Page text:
Sometimes however, the “borrowing”  language does not have a native word with the same meaning as the loanword. When this is the case, certain concepts, ideas or objects of the “lending”  language community are new to the people of the “borrowing”  language community. So, instead of making up a complete whole new word for the idea or object they simply borrow the word from the people they came in contact with. An example of this is the word “bagel”. The word was adopted from the Yiddish language, since the Jews were those who introduced bagels to the rest of the world [19]. Many other languages, including English, therefore borrowed the word “bagel”. 

Another reason for borrowing lexica from other languages is when a language uses words that are not semantically differentiated enough. An example of such a case is how the English used the word “lufu” (love) when they meant “charity” before the 12th century. Since “lufu” also had the meaning as it has today it was at times unclear what a person meant. This resulted in that the English borrowed the word “charity” from French, in order to be able to more specifically distinguish between the two words [2 P. 87]. 

Most English loanwords have been a part of the English vocabulary for a long time. Many people would not, for example, consider the word, “simple” to be a loanword, since it was borrowed centuries ago. “Simple” entered the English language around 1220 and was adopted from the French language [13]. The word is, however, not originally a French word, but had once been borrowed from Latin [13]. As this example shows us, loanwords can have existed in our vocabulary for a very long time, but still be loanwords. In order for us to be able to distinguish between borrowings and native words, however, we have to understand and know the history of the English language.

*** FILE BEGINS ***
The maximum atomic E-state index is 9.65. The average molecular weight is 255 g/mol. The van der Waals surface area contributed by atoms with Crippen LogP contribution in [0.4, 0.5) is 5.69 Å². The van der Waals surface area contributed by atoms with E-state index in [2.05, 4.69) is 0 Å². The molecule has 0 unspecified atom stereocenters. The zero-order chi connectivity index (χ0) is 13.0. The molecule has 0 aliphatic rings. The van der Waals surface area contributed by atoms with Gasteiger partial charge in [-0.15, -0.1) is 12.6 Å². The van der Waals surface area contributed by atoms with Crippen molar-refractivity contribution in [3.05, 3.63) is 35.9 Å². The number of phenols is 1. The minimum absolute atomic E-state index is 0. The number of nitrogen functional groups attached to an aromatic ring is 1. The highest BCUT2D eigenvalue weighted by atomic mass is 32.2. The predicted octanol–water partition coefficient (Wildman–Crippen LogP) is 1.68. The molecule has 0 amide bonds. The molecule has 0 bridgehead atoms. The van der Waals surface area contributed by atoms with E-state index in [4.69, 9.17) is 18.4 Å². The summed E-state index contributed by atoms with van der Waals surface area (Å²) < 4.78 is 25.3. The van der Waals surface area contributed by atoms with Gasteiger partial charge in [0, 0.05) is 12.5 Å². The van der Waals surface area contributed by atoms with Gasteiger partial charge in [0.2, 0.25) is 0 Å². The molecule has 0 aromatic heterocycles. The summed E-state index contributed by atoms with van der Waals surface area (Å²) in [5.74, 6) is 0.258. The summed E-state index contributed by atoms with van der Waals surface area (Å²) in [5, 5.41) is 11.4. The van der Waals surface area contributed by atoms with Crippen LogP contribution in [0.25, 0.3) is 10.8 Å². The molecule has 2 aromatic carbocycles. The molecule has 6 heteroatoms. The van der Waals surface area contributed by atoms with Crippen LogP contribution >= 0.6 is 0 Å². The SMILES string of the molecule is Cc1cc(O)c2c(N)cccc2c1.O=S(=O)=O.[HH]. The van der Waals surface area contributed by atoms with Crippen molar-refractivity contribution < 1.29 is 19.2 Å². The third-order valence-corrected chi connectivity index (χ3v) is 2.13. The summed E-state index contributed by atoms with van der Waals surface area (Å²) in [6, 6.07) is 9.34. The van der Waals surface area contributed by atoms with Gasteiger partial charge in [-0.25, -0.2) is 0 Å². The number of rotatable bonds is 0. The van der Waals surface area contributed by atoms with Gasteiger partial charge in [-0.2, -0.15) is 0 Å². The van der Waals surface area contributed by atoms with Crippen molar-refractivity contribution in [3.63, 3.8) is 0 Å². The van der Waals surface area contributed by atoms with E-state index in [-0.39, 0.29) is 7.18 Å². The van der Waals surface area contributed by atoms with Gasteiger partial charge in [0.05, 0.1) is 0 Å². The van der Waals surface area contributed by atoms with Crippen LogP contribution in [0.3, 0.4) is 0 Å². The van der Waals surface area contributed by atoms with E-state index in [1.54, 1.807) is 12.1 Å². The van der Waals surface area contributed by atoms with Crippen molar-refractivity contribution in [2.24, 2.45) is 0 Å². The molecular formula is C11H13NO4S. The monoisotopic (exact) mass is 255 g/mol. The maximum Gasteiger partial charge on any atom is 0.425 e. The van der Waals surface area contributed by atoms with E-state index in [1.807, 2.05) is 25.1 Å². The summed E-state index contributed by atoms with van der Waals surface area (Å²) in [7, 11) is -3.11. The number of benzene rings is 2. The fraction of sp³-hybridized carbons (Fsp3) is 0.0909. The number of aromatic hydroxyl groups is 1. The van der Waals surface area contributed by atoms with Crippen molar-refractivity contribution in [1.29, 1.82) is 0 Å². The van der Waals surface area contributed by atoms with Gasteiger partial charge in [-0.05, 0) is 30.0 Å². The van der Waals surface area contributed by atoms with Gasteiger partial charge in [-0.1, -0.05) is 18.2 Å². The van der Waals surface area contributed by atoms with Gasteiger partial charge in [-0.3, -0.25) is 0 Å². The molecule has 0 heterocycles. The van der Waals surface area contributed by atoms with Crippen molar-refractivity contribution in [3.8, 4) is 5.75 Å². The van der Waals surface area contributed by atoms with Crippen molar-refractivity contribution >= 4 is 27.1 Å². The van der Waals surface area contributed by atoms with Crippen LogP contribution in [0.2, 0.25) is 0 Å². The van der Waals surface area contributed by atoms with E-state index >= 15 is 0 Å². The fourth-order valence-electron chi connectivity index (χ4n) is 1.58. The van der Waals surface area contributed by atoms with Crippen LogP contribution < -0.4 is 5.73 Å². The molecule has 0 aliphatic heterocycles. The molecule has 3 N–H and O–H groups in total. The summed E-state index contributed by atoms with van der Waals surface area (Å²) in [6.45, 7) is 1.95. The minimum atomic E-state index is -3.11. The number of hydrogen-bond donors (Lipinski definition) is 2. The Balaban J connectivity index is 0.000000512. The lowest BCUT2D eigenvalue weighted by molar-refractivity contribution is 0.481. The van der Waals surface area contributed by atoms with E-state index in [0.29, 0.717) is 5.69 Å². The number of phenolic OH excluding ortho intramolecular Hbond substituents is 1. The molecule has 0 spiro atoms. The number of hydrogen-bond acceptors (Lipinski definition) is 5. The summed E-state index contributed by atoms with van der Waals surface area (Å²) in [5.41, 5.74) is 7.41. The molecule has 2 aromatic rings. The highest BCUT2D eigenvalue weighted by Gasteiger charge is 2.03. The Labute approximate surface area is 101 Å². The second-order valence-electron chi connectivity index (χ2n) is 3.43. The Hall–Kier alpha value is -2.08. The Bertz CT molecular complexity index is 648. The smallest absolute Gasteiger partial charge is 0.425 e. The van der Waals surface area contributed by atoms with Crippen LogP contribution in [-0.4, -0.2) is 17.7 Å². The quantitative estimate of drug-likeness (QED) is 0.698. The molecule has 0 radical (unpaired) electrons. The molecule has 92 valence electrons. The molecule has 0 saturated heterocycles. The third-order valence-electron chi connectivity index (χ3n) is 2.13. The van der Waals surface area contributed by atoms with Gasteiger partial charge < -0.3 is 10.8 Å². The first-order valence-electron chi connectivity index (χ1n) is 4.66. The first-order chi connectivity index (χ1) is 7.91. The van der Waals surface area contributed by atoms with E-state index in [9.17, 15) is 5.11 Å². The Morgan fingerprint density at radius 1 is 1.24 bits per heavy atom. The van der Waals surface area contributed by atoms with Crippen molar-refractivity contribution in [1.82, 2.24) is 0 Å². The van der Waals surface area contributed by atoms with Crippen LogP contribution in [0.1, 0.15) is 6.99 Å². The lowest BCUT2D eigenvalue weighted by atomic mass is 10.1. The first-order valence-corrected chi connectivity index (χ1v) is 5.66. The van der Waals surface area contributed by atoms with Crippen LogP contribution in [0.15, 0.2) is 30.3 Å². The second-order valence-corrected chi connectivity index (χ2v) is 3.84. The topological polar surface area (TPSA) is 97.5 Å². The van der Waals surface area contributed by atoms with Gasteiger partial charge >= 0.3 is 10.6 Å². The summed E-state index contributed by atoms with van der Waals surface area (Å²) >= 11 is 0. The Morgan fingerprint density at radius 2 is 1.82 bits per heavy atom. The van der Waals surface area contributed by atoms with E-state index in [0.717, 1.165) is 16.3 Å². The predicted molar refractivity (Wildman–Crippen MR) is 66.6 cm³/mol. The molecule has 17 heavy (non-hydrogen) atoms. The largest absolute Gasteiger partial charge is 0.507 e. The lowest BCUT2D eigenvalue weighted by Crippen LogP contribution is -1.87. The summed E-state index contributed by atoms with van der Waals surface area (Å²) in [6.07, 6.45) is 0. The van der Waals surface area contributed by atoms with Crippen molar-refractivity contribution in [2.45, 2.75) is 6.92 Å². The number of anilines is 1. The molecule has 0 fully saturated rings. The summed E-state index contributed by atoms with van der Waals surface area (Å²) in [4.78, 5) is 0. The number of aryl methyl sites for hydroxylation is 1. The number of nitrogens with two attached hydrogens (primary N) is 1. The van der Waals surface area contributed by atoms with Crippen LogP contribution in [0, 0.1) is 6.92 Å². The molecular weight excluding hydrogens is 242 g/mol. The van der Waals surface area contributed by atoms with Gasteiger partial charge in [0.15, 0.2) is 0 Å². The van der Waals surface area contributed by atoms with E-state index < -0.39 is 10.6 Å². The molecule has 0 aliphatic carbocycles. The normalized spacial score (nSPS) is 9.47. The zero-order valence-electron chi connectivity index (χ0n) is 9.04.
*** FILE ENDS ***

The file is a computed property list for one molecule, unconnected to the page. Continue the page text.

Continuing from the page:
1.3 Loanword periods 

English has borrowed words from virtually all languages on earth. The British came in contact with many different people and languages when the British Empire colonized various parts of the world. Hindi words, like shampoo and pajamas, for example, were adopted into English after the British had colonized India and there had been contact between the natives and British [20]. English has, in this sense, been a very open language, and not been afraid of borrowing material from other languages. 

One language had especially a deep impact on English: Latin. Latin has influenced English exceedingly throughout history, and the first period of Latin influence took place around 2000 years ago on the Germanic dialects that would one day develop into English. Christian missionaries coming to Britain in the 6th century and 7th century brought with them Latin religious terms which entered the English language: abbot, altar, apostle, candle, clerk, mass, minister, monk, nun, pope, priest, school, shrive. It is often said that English is, to some extent, as much a Romance language as a Germanic one,n because of the tremendous amount of words that have been borrowed from Latin and French. 

The next part of the essay will look at loanword periods in the history of the English language. There are five major Romance loanword periods. These periods are the zero period, the first period, the second period, the third period and the modern period [17].